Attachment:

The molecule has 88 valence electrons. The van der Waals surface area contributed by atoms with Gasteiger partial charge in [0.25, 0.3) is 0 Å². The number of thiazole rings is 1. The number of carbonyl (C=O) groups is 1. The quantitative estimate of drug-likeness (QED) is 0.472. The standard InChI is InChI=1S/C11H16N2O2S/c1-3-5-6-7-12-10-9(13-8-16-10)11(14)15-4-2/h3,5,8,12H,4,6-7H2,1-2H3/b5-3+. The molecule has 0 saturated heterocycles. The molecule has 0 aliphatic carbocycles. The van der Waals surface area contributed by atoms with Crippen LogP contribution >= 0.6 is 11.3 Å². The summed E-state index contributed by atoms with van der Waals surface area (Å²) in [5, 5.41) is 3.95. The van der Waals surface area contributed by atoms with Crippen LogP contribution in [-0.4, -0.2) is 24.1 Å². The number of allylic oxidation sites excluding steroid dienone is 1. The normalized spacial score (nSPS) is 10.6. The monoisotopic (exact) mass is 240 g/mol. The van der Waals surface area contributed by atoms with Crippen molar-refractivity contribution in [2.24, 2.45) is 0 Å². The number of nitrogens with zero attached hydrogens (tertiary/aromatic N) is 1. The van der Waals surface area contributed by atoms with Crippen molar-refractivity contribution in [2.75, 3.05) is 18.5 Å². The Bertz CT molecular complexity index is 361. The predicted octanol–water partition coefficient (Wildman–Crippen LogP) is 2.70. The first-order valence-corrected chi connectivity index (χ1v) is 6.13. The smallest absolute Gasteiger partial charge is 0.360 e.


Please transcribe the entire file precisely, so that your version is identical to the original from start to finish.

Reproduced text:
The molecule has 88 valence electrons. The van der Waals surface area contributed by atoms with Gasteiger partial charge in [0.25, 0.3) is 0 Å². The number of thiazole rings is 1. The number of carbonyl (C=O) groups is 1. The quantitative estimate of drug-likeness (QED) is 0.472. The standard InChI is InChI=1S/C11H16N2O2S/c1-3-5-6-7-12-10-9(13-8-16-10)11(14)15-4-2/h3,5,8,12H,4,6-7H2,1-2H3/b5-3+. The molecule has 0 saturated heterocycles. The molecule has 0 aliphatic carbocycles. The van der Waals surface area contributed by atoms with Crippen LogP contribution >= 0.6 is 11.3 Å². The summed E-state index contributed by atoms with van der Waals surface area (Å²) in [5, 5.41) is 3.95. The van der Waals surface area contributed by atoms with Crippen LogP contribution in [-0.4, -0.2) is 24.1 Å². The number of allylic oxidation sites excluding steroid dienone is 1. The normalized spacial score (nSPS) is 10.6. The monoisotopic (exact) mass is 240 g/mol. The van der Waals surface area contributed by atoms with Crippen molar-refractivity contribution in [2.24, 2.45) is 0 Å². The number of nitrogens with zero attached hydrogens (tertiary/aromatic N) is 1. The van der Waals surface area contributed by atoms with Crippen molar-refractivity contribution in [2.75, 3.05) is 18.5 Å². The Bertz CT molecular complexity index is 361. The predicted octanol–water partition coefficient (Wildman–Crippen LogP) is 2.70. The first-order valence-corrected chi connectivity index (χ1v) is 6.13. The smallest absolute Gasteiger partial charge is 0.360 e.